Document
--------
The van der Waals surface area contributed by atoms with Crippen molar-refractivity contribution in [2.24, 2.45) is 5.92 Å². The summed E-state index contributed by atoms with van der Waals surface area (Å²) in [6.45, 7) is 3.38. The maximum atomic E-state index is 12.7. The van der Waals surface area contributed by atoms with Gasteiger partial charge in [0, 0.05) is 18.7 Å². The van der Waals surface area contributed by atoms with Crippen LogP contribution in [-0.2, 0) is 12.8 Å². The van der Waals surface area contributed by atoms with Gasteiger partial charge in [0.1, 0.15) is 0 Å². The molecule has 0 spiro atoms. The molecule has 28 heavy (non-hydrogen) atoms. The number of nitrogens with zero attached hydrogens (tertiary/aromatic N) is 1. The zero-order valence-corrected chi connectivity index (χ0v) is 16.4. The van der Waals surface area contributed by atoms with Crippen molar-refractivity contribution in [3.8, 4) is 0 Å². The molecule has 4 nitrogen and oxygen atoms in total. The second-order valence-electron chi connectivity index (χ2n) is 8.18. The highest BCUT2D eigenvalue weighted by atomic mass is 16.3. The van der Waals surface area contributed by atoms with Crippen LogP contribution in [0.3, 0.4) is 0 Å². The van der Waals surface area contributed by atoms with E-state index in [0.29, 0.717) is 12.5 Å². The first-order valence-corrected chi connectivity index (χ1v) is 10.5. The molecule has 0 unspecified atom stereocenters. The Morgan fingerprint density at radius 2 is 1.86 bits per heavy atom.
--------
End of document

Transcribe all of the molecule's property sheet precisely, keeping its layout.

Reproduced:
The van der Waals surface area contributed by atoms with Crippen molar-refractivity contribution in [2.24, 2.45) is 5.92 Å². The summed E-state index contributed by atoms with van der Waals surface area (Å²) in [6.45, 7) is 3.38. The maximum atomic E-state index is 12.7. The van der Waals surface area contributed by atoms with Gasteiger partial charge in [0, 0.05) is 18.7 Å². The van der Waals surface area contributed by atoms with Crippen LogP contribution in [-0.2, 0) is 12.8 Å². The van der Waals surface area contributed by atoms with Gasteiger partial charge in [0.1, 0.15) is 0 Å². The molecule has 0 spiro atoms. The molecule has 28 heavy (non-hydrogen) atoms. The number of nitrogens with zero attached hydrogens (tertiary/aromatic N) is 1. The zero-order valence-corrected chi connectivity index (χ0v) is 16.4. The van der Waals surface area contributed by atoms with Crippen molar-refractivity contribution in [3.8, 4) is 0 Å². The molecule has 4 nitrogen and oxygen atoms in total. The second-order valence-electron chi connectivity index (χ2n) is 8.18. The highest BCUT2D eigenvalue weighted by atomic mass is 16.3. The van der Waals surface area contributed by atoms with Crippen LogP contribution in [0.3, 0.4) is 0 Å². The van der Waals surface area contributed by atoms with E-state index in [0.29, 0.717) is 12.5 Å². The first-order valence-corrected chi connectivity index (χ1v) is 10.5. The molecule has 0 unspecified atom stereocenters. The Morgan fingerprint density at radius 2 is 1.86 bits per heavy atom.